Many of the hidden bits can be found in talking to NPCs. A human’s first meeting with the bird-men tengu will occur in southern Kessex Hills where destroyers are teeming out of a magma pool. There is also a huge wall blocking the southern portion of Kessex Hills, and the local renown NPC is a tengu. Mechanically, simply killing the destroyers will show players that the tengu NPC appreciates that, yet if a little time is taken to chat up the local tengu then players can learn about the wall, the tengu, the destroyers, and all sorts of things. For another example, in the Shadowheart area there is an event to stop some elite undead krait from raising an undead army to sweep the area. One sylvari pontificates on the relationship between the elder dragon of death, mastery of death, and the krait.
All these small things cement one huge point. Players that take the time to explore will get rewarded with fun experiences and trivia. Sometimes, like in the hylek village there will be things for sale, but ArenaNet made sure to reward explorers in a way I feel the E’s will appreciate.
The last pillar of Guild Wars 2 that I haven’t discussed yet as part of my press beta experience is the personal story. Although I played a handful of characters, my main personal story experience was as a human street rat that never found his sister’s body. There are other character creation questions that I answered, but I am pretty sure my socio-economic origins and my biggest regret started the path for these two story branches. I’ll try and be as spoiler-free as possible.
Guild Wars 1 players will feel immediately at home in the personal story because they operate like the “personal story” found within Guild Wars 1 missions. Players join an instance where their character is the center of attention. There are conversations, mysteries, and problems that act out more like a T.V. show than the organic experience in the persistent PvE zones. The main difference is that players will have choices, which will impact later stories as well as the character’s personal instance. These choices act as a tapestry of the player’s decisions and the character’s personal story. For vaporous example, if I decide to go save a friend, that friend could become part of the personal instance from then on, but if I forego saving my friend’s life, another NPC would fill that spot. So it’s never a “wrong choice is made” instance I feel in many BioWare games, where I feel I have to be the good guy to get more content. It’s more of a “which color for my tapestry”-decision.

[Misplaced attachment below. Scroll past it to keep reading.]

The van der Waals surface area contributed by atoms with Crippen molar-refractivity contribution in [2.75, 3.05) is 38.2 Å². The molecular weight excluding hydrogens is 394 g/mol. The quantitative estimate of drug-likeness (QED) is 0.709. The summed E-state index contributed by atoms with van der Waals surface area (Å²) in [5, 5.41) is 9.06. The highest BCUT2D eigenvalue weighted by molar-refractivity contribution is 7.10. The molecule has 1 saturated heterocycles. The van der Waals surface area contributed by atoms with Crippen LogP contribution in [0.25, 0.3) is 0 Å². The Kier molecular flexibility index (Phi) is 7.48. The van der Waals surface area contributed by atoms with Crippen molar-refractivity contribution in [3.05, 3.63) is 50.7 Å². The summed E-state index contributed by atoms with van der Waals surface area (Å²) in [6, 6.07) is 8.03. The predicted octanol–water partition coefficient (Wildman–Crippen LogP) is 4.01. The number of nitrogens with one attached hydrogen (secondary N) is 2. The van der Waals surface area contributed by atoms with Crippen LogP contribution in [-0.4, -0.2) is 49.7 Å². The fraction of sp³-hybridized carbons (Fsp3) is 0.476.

Anyway, I enjoyed the personal story part of things. It was a nice guidemap to the PvE zones as the personal story does its best to correspond to play area and character level in the PvE zones. The instances were challenging and complete. The stories were pretty good too. But, I still feel like the decision-making part was what kept me coming back. The branches diverged at a wide angle so it didn’t feel like the end outlet would be about the same regardless of my decision. My favorite decision was made at the start of fixing my biggest regret when I was asked what my human nationality was. This was a character creation question expertly planted in the middle of a personal story. I had not even thought about it, but I stood there for five minutes trying to decide. I didn’t care about the results of the answer; I cared about the question. Making decisions like these is what I feel will keep players coming back to the personal story.
ArenaNet has made a really rich PvE game in Guild Wars 2. The original design was well thought-out, and although there are a few rough spots in the crush of content, the system holds together amazingly well. The constant activity of the renown tasks keeps players around for the fun events, which can lead to some pretty epic culminations, and the personal story gives players the feeling that they are the hero of this story. There are hidden gems throughout every area of PvE, and there is life everywhere. Then dungeons combine events and personal story into a shared group experience sure to challenge everybody. Rarely did I feel that the area I was in was simply a checkerboard placement of mobs for me to kill regardless of my actions. Rarely did I feel that anything was filler. There were no “Kill Ten Rats.”
My biggest regret was that I went so fast. I tore through content to be able to write content here. I enjoyed everything, but I didn’t give it a chance to sink in, which might be a good thing because right now I am absolutely fiending for more. I feel I came across the most complete, richest PvE experience in an MMO, and everything else seems to pale in its shadow. ArenaNet has raised the bar for MMO PvE, which is a great thing for our genre.
Abbasso la Kill Ten Rats!